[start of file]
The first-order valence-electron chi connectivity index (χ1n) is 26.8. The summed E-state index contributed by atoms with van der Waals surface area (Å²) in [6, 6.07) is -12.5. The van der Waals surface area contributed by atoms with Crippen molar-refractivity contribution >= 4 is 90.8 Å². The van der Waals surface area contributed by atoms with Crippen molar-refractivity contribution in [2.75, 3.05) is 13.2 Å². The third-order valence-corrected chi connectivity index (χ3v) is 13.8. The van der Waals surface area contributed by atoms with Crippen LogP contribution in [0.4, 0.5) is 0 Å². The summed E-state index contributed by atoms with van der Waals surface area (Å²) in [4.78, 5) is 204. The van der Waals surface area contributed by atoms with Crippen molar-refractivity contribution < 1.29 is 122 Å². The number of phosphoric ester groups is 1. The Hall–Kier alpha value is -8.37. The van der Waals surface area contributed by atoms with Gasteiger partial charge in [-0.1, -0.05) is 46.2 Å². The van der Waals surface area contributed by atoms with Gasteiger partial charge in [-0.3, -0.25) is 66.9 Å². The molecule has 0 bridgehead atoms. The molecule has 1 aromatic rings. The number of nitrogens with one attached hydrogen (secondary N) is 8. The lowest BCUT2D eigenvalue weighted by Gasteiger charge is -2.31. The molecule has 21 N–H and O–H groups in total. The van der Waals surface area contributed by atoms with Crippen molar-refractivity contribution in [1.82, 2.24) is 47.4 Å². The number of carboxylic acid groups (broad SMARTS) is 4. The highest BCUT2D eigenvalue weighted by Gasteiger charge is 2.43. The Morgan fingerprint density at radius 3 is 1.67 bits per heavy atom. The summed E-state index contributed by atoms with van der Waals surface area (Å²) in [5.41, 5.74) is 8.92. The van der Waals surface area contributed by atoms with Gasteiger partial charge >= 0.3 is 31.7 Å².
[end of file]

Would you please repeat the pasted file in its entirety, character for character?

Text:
The first-order valence-electron chi connectivity index (χ1n) is 26.8. The summed E-state index contributed by atoms with van der Waals surface area (Å²) in [6, 6.07) is -12.5. The van der Waals surface area contributed by atoms with Crippen molar-refractivity contribution >= 4 is 90.8 Å². The van der Waals surface area contributed by atoms with Crippen molar-refractivity contribution in [2.75, 3.05) is 13.2 Å². The third-order valence-corrected chi connectivity index (χ3v) is 13.8. The van der Waals surface area contributed by atoms with Crippen LogP contribution in [0.4, 0.5) is 0 Å². The summed E-state index contributed by atoms with van der Waals surface area (Å²) in [4.78, 5) is 204. The van der Waals surface area contributed by atoms with Crippen molar-refractivity contribution < 1.29 is 122 Å². The number of phosphoric ester groups is 1. The Hall–Kier alpha value is -8.37. The van der Waals surface area contributed by atoms with Gasteiger partial charge in [-0.1, -0.05) is 46.2 Å². The van der Waals surface area contributed by atoms with Gasteiger partial charge in [-0.3, -0.25) is 66.9 Å². The molecule has 0 bridgehead atoms. The molecule has 1 aromatic rings. The number of nitrogens with one attached hydrogen (secondary N) is 8. The lowest BCUT2D eigenvalue weighted by Gasteiger charge is -2.31. The molecule has 21 N–H and O–H groups in total. The van der Waals surface area contributed by atoms with Crippen molar-refractivity contribution in [1.82, 2.24) is 47.4 Å². The number of carboxylic acid groups (broad SMARTS) is 4. The highest BCUT2D eigenvalue weighted by Gasteiger charge is 2.43. The Morgan fingerprint density at radius 3 is 1.67 bits per heavy atom. The summed E-state index contributed by atoms with van der Waals surface area (Å²) in [5.41, 5.74) is 8.92. The van der Waals surface area contributed by atoms with Gasteiger partial charge >= 0.3 is 31.7 Å².